Lupatech restructuring confirms debt-for-equity swaps key for Brazil18/06/2014
Wednesday, 18 June 2014 (1 hour ago) by Rachel Hall
Brazilian firms Felsberg Advogados and Machado, Meyer, Sendacz e Opice Advogados, and Shearman & Sterling LLP in New York and São Paulo have helped oil and gas services provider Lupatech obtain court approval for Brazil’s first ever extrajudicial restructuring solely involving bonds issued abroad.
Lupatech filed the prepack plan aimed at restructuring some US$300 million worth of debt before the bankruptcy court in February, and obtained final court approval on 4 June. A parallel proceeding for the recognition and enforcement of the plan in the US, under chapter 15 of the bankruptcy code, began in May and remains ongoing.
The deal formed part of an out-of-court reorganisation process, known as recuperação extrajudicial in Brazil, which is voluntary, and represents the step before judicial reorganisation. The process typically involves extensive negotiations between debtor and creditors, resulting in a prepack plan which is rubber-stamped by a court order in a bid to avoid more protracted bankruptcy proceedings.
The bondholders received counsel from Pinheiro Guimarães – Advogados in Brazil and Bingham McCutchen LLP in New York. Brazil’s Lobo & Ibeas and Jones Day in Cleveland and São Paulo advised legal administration services provider the Garden City Group, while Tauil & Chequer Advogados in association with Mayer Brown counselled the Bank of New York Mellon in its role as trustee.
In Lupatech’s case, the confirmed plan provides for both the issuance of new notes to all bondholders worth 15 per cent of the outstanding sum, as well as a debt-for-equity conversion which will see the company issue shares at an issuance price representing the remaining 85 per cent of the bonds.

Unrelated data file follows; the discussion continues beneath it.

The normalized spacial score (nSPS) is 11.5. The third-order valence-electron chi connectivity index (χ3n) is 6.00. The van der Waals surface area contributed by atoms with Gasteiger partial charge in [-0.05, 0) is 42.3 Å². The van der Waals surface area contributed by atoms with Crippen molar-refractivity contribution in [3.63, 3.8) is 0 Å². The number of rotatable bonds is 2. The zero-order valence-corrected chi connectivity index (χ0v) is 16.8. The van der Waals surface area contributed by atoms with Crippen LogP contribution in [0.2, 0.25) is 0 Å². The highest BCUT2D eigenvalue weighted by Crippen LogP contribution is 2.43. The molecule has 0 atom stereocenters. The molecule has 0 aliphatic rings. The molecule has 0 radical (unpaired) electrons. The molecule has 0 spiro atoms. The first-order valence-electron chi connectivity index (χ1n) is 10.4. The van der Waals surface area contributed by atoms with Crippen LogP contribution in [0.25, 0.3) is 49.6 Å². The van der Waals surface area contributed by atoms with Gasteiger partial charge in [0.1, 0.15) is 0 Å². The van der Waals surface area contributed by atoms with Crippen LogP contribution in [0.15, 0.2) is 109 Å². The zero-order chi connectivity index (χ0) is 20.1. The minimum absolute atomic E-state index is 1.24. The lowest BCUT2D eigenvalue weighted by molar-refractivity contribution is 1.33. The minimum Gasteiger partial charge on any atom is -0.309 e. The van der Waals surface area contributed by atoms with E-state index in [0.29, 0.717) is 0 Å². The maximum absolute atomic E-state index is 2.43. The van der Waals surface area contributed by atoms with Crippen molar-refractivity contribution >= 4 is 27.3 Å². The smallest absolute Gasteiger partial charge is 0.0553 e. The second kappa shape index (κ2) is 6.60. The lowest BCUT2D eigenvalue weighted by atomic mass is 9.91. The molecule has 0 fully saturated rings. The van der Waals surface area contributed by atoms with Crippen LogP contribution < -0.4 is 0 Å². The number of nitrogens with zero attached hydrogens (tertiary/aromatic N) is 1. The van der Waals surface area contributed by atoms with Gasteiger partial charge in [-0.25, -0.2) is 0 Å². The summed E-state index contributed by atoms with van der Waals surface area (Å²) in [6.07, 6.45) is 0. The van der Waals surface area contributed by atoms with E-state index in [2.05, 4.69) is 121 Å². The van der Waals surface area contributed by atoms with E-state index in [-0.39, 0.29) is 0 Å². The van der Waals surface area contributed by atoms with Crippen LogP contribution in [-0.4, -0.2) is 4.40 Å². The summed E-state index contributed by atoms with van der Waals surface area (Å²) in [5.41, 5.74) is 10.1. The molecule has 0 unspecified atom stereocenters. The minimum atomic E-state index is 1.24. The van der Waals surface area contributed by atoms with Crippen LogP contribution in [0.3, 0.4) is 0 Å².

According to Pinheiro Guimarães partner Eduardo Mattar, Lupatech and its creditors spent some time debating which capital structure would be best for the company going forward before deciding upon the restructuring plan. “I think it’s one of the few cases in Brazil that has started on the right foot, by negotiating with creditors, which is what makes most sense in restructuring,” he says.
Lupatech opted for the debt-for-equity structure to give it the flexibility to continue its business in a way that would be financially viable, while also giving creditors the potential future upside to keep them on board. Shearman & Sterling partner Rob Ellison notes that this met with strong approval from the creditors, with 85 per cent accepting the plan, and many of the remaining 14 per cent were thought to have not been able to or not finding the time to reply, rather than because of objections.
The case bears some similarity to the more high-profile OGX restructuring, which took place shortly after Lupatech and also saw a restructuring plan based around a debt-for-equity swap – thought of as an unusual structure in the Brazilian market. “I wouldn’t say OGX copied Lupatech, but it was an inspiration,” says Mattar. He attributes the appearance of two cases arriving at the same time to the fact that in both the controlling shareholder was willing to give up a big enough stake to satisfy the creditors and to ensure that there would be a palpable change in the running of the company.
Both cases also share a similar debt profile, mostly comprised of international bondholders. “A big part of the debt is held by international bondholders who are very used to debt to equity, as opposed to local banks and suppliers who are usually reluctant about taking the equity of the company, and just want payment rescheduling,” explains Mattar.